Icom appears to delight in charging outrageous prices for all transceiver accessories, so many Hams improvise instead. A few circuits have been published for CI-V interfaces, most of which use the MAX232 IC.  Here is a very simple CI-V interface, originally described by OK2WY.  I’ve made small changes to the modem control signals connections. Although the circuit doesn’t conform exactly to the RS-232 specification, it does work well and has the advantage of being easily constructed inside a 9 pin D-type shell. Please note that the resistor value 4K7 means 4700 ohms.  The transistor types are not critical, I just happen to have plenty of 2N2222As.I’ve used this interface on various PC’s and also Dell Latitude Notebooks with both an IC735 and IC706MkIIG. No problems have been experienced even at 19200 baud with the IC706. It has also worked successfully when using a USB/Serial adapter from a notebook.  If a PTT function is required from the COM port, pin 7 (RTS) can be used to provide this facility.The circuit is powered by DTR (pin4).  I experienced some problems with YPLog using this power source. If YPLog is configured to use PTT from either the Parallel port or a different serial port from the one used by the CI-V Interface, the program drops the DTR signal, resulting in no power to the interface.   This is easily resolved by powering the circuit from RTS (pin 7) instead of DTR (pin4). To test and/or debug the interface, I would strongly recommend using AA6YQ’s CI-V Commander program.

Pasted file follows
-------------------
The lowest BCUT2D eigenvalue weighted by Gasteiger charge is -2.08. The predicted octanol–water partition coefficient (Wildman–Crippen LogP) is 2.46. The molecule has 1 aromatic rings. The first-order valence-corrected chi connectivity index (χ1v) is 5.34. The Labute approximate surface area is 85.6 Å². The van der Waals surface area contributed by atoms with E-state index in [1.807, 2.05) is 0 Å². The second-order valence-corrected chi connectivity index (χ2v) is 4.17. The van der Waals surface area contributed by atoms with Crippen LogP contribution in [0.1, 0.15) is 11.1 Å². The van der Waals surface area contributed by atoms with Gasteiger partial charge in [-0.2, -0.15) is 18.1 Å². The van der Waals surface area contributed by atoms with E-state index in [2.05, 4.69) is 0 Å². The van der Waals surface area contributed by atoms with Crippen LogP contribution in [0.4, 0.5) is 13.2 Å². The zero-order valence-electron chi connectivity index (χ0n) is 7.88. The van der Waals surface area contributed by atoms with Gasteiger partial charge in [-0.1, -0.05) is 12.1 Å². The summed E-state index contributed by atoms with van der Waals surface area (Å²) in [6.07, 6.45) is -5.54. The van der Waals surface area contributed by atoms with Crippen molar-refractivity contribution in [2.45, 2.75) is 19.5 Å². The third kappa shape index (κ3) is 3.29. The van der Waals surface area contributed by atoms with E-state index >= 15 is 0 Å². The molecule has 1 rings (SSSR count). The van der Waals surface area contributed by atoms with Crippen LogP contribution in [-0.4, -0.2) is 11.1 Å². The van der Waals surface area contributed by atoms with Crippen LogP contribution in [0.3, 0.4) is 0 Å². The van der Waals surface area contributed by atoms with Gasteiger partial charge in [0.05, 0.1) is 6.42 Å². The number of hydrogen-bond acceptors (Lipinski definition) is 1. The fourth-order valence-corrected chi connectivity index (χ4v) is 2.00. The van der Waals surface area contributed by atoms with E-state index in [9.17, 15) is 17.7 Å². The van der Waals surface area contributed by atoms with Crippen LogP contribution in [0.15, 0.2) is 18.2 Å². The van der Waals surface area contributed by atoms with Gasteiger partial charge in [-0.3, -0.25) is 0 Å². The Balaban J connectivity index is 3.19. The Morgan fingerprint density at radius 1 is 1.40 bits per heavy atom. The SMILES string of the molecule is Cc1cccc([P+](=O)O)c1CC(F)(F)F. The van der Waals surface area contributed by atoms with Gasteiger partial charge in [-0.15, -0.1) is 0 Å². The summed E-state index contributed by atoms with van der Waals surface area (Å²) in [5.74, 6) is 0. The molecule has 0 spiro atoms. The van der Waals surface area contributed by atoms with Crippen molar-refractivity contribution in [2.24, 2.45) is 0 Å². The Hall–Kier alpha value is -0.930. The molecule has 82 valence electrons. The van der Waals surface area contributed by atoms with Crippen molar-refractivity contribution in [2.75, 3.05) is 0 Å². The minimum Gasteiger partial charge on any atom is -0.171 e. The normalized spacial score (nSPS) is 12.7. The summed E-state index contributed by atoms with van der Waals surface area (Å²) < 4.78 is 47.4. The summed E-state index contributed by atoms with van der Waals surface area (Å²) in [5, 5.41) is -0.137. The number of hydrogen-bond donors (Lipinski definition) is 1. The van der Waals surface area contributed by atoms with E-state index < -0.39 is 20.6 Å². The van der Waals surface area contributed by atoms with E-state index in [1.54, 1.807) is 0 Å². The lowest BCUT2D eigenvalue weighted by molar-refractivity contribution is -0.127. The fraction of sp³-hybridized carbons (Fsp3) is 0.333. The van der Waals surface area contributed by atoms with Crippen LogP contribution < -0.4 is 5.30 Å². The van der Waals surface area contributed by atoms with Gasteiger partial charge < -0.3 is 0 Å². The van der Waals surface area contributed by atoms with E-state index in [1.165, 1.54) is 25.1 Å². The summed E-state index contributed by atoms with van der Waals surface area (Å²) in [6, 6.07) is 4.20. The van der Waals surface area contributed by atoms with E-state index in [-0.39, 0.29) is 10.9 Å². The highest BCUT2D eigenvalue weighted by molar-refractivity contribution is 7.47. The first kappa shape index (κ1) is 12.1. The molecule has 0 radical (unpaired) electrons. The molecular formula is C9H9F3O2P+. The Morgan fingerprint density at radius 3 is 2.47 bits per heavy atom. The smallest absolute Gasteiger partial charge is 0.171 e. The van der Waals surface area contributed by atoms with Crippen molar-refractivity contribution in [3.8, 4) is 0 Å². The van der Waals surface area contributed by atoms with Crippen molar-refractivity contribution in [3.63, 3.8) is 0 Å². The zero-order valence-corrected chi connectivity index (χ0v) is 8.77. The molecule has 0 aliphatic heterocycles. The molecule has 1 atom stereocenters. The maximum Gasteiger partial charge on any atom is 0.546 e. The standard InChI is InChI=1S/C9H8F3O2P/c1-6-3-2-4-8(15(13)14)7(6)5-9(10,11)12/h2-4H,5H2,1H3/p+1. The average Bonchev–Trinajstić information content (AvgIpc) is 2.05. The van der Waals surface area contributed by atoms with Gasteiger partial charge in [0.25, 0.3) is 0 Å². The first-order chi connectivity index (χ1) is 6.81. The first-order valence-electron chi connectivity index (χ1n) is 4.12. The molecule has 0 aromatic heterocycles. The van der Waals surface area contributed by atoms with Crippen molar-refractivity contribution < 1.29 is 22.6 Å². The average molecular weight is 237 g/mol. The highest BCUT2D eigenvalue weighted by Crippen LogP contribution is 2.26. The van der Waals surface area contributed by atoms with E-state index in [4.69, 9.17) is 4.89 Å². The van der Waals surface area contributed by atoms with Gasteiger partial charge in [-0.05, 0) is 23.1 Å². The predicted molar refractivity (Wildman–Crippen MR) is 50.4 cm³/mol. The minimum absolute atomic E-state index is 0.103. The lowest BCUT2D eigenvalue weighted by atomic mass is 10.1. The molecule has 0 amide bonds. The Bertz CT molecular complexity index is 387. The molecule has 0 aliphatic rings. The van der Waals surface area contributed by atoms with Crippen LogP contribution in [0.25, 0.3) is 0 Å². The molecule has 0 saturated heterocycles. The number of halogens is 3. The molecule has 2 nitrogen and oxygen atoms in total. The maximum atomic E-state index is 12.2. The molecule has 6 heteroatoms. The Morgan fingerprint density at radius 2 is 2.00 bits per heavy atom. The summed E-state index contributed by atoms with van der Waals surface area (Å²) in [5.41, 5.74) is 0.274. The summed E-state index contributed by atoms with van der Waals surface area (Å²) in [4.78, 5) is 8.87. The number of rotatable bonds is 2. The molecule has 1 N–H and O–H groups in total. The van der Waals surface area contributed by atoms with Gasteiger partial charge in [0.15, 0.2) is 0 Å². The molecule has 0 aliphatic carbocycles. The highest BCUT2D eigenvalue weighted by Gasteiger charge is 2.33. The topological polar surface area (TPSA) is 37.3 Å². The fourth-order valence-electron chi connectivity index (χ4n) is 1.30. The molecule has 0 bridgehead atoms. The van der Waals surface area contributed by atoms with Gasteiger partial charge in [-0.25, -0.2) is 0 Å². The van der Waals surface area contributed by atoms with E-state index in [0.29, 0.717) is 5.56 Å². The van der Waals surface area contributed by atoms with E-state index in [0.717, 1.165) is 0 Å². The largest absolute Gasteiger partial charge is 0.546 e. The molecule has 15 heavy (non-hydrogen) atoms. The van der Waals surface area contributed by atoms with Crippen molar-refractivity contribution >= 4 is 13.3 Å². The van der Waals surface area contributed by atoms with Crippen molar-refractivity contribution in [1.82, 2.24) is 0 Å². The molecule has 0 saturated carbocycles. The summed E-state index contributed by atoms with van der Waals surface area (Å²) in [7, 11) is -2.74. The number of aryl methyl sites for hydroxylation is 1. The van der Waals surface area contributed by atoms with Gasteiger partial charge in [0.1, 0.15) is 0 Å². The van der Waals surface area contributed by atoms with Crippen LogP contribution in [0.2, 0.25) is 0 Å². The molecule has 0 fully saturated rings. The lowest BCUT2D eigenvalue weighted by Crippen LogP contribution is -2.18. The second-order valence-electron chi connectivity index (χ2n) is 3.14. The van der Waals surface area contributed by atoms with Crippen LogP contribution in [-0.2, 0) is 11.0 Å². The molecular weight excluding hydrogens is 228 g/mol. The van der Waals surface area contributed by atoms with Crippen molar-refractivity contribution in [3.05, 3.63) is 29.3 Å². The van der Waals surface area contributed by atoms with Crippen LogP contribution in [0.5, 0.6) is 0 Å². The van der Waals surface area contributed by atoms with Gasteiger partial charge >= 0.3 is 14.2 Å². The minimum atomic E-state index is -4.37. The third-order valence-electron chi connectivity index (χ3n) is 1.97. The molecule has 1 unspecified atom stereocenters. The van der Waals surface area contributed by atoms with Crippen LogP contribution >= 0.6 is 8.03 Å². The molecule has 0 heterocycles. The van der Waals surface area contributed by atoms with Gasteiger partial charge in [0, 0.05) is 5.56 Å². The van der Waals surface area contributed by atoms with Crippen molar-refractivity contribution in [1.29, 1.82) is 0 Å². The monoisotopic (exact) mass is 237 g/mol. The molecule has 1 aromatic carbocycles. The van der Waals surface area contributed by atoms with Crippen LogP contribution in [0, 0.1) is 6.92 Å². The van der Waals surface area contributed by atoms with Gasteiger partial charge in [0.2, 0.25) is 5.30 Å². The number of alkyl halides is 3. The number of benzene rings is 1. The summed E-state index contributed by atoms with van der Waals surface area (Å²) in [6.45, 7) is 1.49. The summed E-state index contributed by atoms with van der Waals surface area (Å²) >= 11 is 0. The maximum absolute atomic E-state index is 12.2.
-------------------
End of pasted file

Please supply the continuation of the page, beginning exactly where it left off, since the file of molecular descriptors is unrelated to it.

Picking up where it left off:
Although I have successfully used the interface with a serial-USB adapter, I have seen

USB CI-V cables from China at very cheap prices on eBay. Consequently, it’s hardly worth

the effort of using the alternative.

Disclaimer: Although I have tested and used the above circuit on my own IC735 and

IC706mkIIG with no problems, I do not make any representation or guarantee that this

circuit will function, nor do I accept any responsibility whatsoever for any damage or

malfunction arising from the use of this circuit.

Here are some links to software for use with CI-V controlled Icom rigs:
CI-V Test by DF4OR - Freeware program to test CI-V bus
CI-V Commander by AA6YQ - Freeware program to control Icom rigs and monitor CI-V bus
RadioComm by KE7ZZ - Careware program to control and load memories of Icom rigs
YPLOG by VE6YP - Shareware Icom Rig control and logging program
Ham Radio Deluxe by HB9DRV - Bloatware Icom control program

ICOM CI-V interface to RS232 using transistors, fits in DB9 case

pro: No external power needed.
pro: Very small, fits in DB9 connector case (with SMD components)
con: Requires standard compliant serial port, may not work on all notebooks.

Alexander from Russia writes:

Concernig scematic for CI-V adapter. I drew down it from real pcb so I specified part value for readable components only. They all are smd.
C1 – ceramic (looks strange but it’s true),
R5 – at least 0.5W
Q1 and Q2 I guess can be any switch transistors.
I checked this adapter with CI-V Explorer software, everything’s ok.

Tune Your Metal Tubing Slim Jim to Perfection!

If you are reading this you most likely have built the Slim Jim antenna for the 2 meter band using either copper or aluminum tubing. After your final tuning, you may not have seen that “perfect” swr reading of 1:1 that many look for and could not get any lower to reach “perfection”. View full article »

The 4 Element Hentenna Beam for 2 Meters

by N5NNS


Having been a ham for 27 years and knowing that the most important part of any station is the antenna, I have built, designed, and redesigned antennas for over two decades. View full article »